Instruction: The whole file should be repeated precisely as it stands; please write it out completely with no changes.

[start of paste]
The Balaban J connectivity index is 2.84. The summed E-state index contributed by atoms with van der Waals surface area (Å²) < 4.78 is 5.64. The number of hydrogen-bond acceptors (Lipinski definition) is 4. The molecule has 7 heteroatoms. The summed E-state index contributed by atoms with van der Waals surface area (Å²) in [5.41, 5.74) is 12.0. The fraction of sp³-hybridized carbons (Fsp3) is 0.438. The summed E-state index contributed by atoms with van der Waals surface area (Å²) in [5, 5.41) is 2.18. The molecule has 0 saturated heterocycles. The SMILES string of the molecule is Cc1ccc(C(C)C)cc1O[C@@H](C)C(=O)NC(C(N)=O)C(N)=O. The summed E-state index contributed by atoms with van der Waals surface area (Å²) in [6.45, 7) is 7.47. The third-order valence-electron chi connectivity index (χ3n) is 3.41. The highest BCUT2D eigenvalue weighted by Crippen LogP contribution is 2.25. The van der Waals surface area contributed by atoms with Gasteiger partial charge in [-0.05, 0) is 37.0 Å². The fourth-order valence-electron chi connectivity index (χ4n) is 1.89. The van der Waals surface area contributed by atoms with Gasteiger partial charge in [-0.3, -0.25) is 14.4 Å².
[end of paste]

The Balaban J connectivity index is 2.84. The summed E-state index contributed by atoms with van der Waals surface area (Å²) < 4.78 is 5.64. The number of hydrogen-bond acceptors (Lipinski definition) is 4. The molecule has 7 heteroatoms. The summed E-state index contributed by atoms with van der Waals surface area (Å²) in [5.41, 5.74) is 12.0. The fraction of sp³-hybridized carbons (Fsp3) is 0.438. The summed E-state index contributed by atoms with van der Waals surface area (Å²) in [5, 5.41) is 2.18. The molecule has 0 saturated heterocycles. The SMILES string of the molecule is Cc1ccc(C(C)C)cc1O[C@@H](C)C(=O)NC(C(N)=O)C(N)=O. The summed E-state index contributed by atoms with van der Waals surface area (Å²) in [6.45, 7) is 7.47. The third-order valence-electron chi connectivity index (χ3n) is 3.41. The highest BCUT2D eigenvalue weighted by Crippen LogP contribution is 2.25. The van der Waals surface area contributed by atoms with Gasteiger partial charge in [-0.05, 0) is 37.0 Å². The fourth-order valence-electron chi connectivity index (χ4n) is 1.89. The van der Waals surface area contributed by atoms with Gasteiger partial charge in [-0.3, -0.25) is 14.4 Å².